Hunter Chapman is a 14-year-old member of Venturing Crew 476 from Hewitt, Tex., sweating in blacksmith’s cabin while pounding on a piping-hot metal bar with a heavy hammer.
It’s July 2008 at Sid Richardson Scout Ranch just outside of Fort Worth, Tex., but it might as well be July 1908 in a cabin in the middle of nowhere.
That’s how authentic the outdoor living-history portion of the Road to Ranger high-adventure camp at Sid Richardson can be.
“I made a crowbar,” Hunter says. “I had never done that before.”
Hunter and the rest of his crew are here to make progress toward their Venturing Ranger Award, an achievement that requires knowledge on a wide variety of outdoors sports and interests.
At the blacksmithing cabin, the guys are making their crowbars from raw metal. Sid Richardson staff members handle the metal and the viciously hot stove while participants handle the hammer.
It’s a lot heavier and harder than it looks. The metal is so hot it bends more and more each time it’s pounded by the hammer. One errant swing and the bar could be twisted into an undesired shape.
“It was red-hot orange,” says Nick Jordan from Crew 1969 in Hillsboro, Tex. “You have to make sure you hit it firm on the heated part.”
With a little practice and only a few discarded chunks of metal, everybody has his own homemade crowbar. And everybody’s one step closer to Ranger.
COPING WITH CHALLENGES
Outdoor living history is one of 18 electives Venturers can choose from as they work their way to Ranger. (Participants must complete four of the electives to earn the award.)
At the U.S. Cavalry frontier-history outpost, campers dress and act like soldiers from the 1800’s. They scout the area and eventually fire cannons to protect the post from invading forces.
Another elective is COPE, or challenging outdoor personal experience. Sid Richardson’s COPE program pushes participants to expand their comfort zone to include activities that maybe they didn’t think they could do before, like scaling a state-of-the-art climbing wall.
“We climbed a 30-foot wall and got some people higher than they would normally go,” says Austin Jones, 18, with Crew 229 in Harker Heights, Tex. “We had to climb the wall and then rappel down it. It was a really fun experience.”
Another section of the COPE program is the Mohawk Walk. Staffers rig a series of ropes tied between trees. Participants must use teamwork to walk across the foot-high rope without touching the ground.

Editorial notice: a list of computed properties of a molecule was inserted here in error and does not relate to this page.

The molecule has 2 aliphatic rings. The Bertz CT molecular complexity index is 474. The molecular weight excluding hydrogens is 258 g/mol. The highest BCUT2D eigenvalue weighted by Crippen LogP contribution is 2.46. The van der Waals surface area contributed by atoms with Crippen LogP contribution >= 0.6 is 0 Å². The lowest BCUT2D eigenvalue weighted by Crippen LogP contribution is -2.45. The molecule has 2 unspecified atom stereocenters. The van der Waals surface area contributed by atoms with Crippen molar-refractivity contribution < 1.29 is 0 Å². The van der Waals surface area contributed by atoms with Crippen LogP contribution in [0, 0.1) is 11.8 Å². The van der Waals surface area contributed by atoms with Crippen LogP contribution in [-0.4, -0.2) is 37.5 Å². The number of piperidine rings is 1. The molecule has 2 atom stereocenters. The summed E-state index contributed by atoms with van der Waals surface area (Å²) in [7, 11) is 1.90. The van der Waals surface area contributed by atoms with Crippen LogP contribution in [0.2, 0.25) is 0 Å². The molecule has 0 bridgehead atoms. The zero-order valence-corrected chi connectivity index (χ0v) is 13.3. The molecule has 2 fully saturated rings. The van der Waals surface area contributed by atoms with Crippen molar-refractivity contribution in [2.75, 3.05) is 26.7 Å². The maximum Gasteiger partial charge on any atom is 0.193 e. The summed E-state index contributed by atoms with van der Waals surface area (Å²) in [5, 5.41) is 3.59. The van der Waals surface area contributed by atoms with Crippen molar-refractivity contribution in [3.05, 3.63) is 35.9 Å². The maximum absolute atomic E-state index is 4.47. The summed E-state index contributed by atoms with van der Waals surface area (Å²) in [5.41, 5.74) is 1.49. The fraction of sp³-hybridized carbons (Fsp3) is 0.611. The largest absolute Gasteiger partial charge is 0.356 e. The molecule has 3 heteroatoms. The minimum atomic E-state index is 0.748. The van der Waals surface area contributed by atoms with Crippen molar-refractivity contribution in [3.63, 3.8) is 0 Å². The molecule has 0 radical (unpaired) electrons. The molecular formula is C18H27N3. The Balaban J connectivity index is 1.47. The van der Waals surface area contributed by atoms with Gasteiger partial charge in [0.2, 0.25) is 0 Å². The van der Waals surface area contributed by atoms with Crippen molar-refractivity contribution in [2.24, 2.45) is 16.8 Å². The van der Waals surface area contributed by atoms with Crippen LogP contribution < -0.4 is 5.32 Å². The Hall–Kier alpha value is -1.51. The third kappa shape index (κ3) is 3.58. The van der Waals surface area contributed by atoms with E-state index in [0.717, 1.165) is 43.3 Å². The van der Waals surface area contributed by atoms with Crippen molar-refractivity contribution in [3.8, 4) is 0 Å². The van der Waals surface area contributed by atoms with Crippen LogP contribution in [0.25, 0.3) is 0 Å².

“You have to use your friends to keep stabilized on the rope,” Austin says. “There are a few things you can grab onto at some spots, but basically it’s impossible to do by yourself.”
Other electives offered include shooting sports, equestrian and scuba.
In other words, everything you need to take some serious steps toward the Ranger Award. But despite the conveniences of a program like Road to Ranger, the award is not something you can earn in one week.
That’s why it’s called Road to Ranger, not Destination Ranger.
THE CORE OF THE MATTER
Ranger candidates must complete eight core requirements.
Core requirements offered at Sid Richardson include land navigation, Leave No Trace and wilderness survival.
In the dining hall, a camp staffer leads a discussion on putting together a wilderness survival kit. Some items are obvious: rope, compass, signal mirror, whistle.
Others, not so much. A pencil and paper?
“To keep your sanity,” says Sid Richardson survival expert Jonathan Wood. “Most experts say after three days your mind starts degrading. You get angry and you want to vent.”
Other items include a slingshot and adhesive bandages. The slingshot can be used to hunt small game. Adhesive bandages can be used for tape. And the little pieces of paper that come off the bandages make great tinder for an emergency fire.
After the discussion with Wood, campers get their own wilderness survival experience. No tents, no sleeping bags. Just one night in the wild, man and nature.
“I’m building a shelter with a rope and a tarp,” Austin says. “I’ve always been fascinated with wilderness survival, but I’ve learned even more here.”